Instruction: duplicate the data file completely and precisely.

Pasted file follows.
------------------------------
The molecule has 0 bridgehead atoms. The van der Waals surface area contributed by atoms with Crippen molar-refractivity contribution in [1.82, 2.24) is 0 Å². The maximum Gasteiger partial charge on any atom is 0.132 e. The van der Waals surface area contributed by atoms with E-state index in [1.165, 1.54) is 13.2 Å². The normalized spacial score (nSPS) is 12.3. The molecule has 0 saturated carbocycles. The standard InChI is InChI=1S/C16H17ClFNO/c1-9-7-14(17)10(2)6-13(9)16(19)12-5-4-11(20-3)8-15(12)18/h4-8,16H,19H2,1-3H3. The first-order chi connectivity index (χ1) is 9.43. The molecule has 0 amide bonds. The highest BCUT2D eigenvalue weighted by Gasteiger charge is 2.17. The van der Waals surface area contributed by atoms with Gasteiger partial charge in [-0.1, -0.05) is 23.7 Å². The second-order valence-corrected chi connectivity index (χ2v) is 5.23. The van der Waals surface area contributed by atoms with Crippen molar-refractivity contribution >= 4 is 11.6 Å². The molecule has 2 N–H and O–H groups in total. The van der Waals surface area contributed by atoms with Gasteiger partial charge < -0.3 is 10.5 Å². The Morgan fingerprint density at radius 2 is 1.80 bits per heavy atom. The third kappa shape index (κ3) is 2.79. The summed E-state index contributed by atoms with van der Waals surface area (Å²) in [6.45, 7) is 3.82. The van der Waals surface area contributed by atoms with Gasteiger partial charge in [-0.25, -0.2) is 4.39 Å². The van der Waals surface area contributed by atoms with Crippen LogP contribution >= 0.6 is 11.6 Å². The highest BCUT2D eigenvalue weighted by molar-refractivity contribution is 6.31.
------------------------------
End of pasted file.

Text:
The molecule has 0 bridgehead atoms. The van der Waals surface area contributed by atoms with Crippen molar-refractivity contribution in [1.82, 2.24) is 0 Å². The maximum Gasteiger partial charge on any atom is 0.132 e. The van der Waals surface area contributed by atoms with E-state index in [1.165, 1.54) is 13.2 Å². The normalized spacial score (nSPS) is 12.3. The molecule has 0 saturated carbocycles. The standard InChI is InChI=1S/C16H17ClFNO/c1-9-7-14(17)10(2)6-13(9)16(19)12-5-4-11(20-3)8-15(12)18/h4-8,16H,19H2,1-3H3. The first-order chi connectivity index (χ1) is 9.43. The molecule has 0 amide bonds. The highest BCUT2D eigenvalue weighted by Gasteiger charge is 2.17. The van der Waals surface area contributed by atoms with Gasteiger partial charge in [-0.1, -0.05) is 23.7 Å². The second-order valence-corrected chi connectivity index (χ2v) is 5.23. The van der Waals surface area contributed by atoms with Crippen molar-refractivity contribution >= 4 is 11.6 Å². The molecule has 2 N–H and O–H groups in total. The van der Waals surface area contributed by atoms with Gasteiger partial charge < -0.3 is 10.5 Å². The Morgan fingerprint density at radius 2 is 1.80 bits per heavy atom. The third kappa shape index (κ3) is 2.79. The summed E-state index contributed by atoms with van der Waals surface area (Å²) in [6.45, 7) is 3.82. The van der Waals surface area contributed by atoms with Gasteiger partial charge in [-0.25, -0.2) is 4.39 Å². The van der Waals surface area contributed by atoms with Crippen LogP contribution >= 0.6 is 11.6 Å². The highest BCUT2D eigenvalue weighted by molar-refractivity contribution is 6.31.